Jerry Buelter: Message to our SSHS graduates of 2020
Victor Frankl (1905-1997), a survivor of the Holocaust and prominent neurologist and psychiatrist during his day, says our perspective of life is our final and ultimate freedom. Frankl was the founder of logotherapy that states our lives are healed through meaning. One way to add meaning is by making a difference in the world by our work and actions. If our life needs mending, then what are we prepared to do?
Frankl loved sharing a story he took from fellow psychologist, Dr. Edith Eva Eger, another Holocaust survivor. While at Auschwitz, those in her barracks were intrigued by a fellow prisoner who despite horrible illnesses was able to hang on to her life. When asked how she was able to withstand the horrid conditions, she replied that she had hopes of being liberated by Christmas. Christmas day at last arrived, and when the liberation had not occurred, the woman passed.
Dr. Eger goes on to explain how one’s perspective on life can literally make the difference between life and death. Not to sound morbid, but the point I am making is that we have the opportunity to create our own meaning of life based upon the perspective we choose.
As graduates of 2020, life this spring, to share the common vernacular of today, “sucks.” Graduations are times for celebration, reuniting of friends and family as well as acknowledging it is time to move forward. Meanwhile we wait. We wait for reopenings of favorite places and times when we can pursue favorite activities. At a time when we would prefer to come closer together, we are asked to stay apart.
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How we handle the COVID-19 situation will likely determine how we all behave in the days and years to come. In your lifetime you have already experienced how traumatic events have played out in our schools, airports and other public places.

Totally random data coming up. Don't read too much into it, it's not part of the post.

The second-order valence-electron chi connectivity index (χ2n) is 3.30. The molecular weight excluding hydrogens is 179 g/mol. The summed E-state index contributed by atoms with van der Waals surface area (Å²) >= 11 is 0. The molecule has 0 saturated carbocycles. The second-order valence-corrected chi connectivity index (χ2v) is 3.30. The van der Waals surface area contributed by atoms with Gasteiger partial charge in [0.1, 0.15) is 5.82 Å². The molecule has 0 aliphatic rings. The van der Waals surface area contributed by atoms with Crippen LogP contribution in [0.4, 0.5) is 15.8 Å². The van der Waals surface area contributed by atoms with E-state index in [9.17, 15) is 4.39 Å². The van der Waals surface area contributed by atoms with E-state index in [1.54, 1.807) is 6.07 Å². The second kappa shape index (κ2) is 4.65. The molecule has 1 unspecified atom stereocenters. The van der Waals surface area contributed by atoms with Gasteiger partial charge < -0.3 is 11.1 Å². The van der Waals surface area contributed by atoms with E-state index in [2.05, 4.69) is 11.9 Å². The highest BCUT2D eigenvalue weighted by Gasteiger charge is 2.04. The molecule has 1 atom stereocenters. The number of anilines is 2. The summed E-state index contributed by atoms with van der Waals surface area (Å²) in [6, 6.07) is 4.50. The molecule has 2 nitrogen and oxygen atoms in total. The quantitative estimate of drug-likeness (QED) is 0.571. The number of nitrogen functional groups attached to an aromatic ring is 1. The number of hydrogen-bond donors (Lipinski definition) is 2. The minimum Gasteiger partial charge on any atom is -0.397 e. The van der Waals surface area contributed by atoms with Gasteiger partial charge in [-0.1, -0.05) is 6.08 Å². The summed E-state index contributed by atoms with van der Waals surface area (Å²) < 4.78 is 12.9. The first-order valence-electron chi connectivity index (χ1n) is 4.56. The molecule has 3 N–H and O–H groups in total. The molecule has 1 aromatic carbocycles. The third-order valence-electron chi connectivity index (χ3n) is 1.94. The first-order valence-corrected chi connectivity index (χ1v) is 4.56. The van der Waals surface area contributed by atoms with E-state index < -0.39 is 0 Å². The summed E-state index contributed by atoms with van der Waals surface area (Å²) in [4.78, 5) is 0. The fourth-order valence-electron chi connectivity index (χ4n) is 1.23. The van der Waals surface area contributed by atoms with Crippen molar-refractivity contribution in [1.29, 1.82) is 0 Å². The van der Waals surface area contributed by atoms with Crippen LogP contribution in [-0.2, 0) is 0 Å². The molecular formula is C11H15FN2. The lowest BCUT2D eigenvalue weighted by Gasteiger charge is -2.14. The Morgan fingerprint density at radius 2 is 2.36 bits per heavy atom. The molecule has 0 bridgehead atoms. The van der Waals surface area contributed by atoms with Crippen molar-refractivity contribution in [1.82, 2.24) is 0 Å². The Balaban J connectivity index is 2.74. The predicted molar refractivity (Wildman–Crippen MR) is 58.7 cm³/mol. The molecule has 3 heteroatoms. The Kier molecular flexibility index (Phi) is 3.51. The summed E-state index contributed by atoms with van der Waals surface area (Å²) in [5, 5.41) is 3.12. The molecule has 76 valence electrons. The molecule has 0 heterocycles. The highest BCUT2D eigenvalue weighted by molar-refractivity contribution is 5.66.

Ironically, I had the opportunity to speak to the Steamboat Springs High School graduates of 2001. Reflecting on that occasion, I remember how choice played out in our behavior. Instead of toilet paper and cleaning supplies, we hoarded duct tape and visqueen. For a short while, we hunkered down with our family appreciating every moment we had together. When we finally chose to move forward with our lives, we did so with a new set of precautions.
We have hunkered down. And we have chosen to venture out. We had no choice as to what restrictions would be placed on us. We do have a choice as to how we act on them. Whether or not this virus disappears or stays with us indefinitely is probably beyond our control as individuals. What is within our control is how we choose to act moving ahead. International and national terrorism still exists as does the likelihood of another pandemic.
The way we live our lives is likely to change just as it did after 9/11. Your choices will have a lot to do with it. Congratulations graduates, and if there is a silver lining, unlike my generation, this is a graduation you will always remember.
Jerry Buelter taught and coached at Steamboat Springs High School for 20 years and served as an assistant principal and principal at Steamboat Springs Middle School for 17 years.
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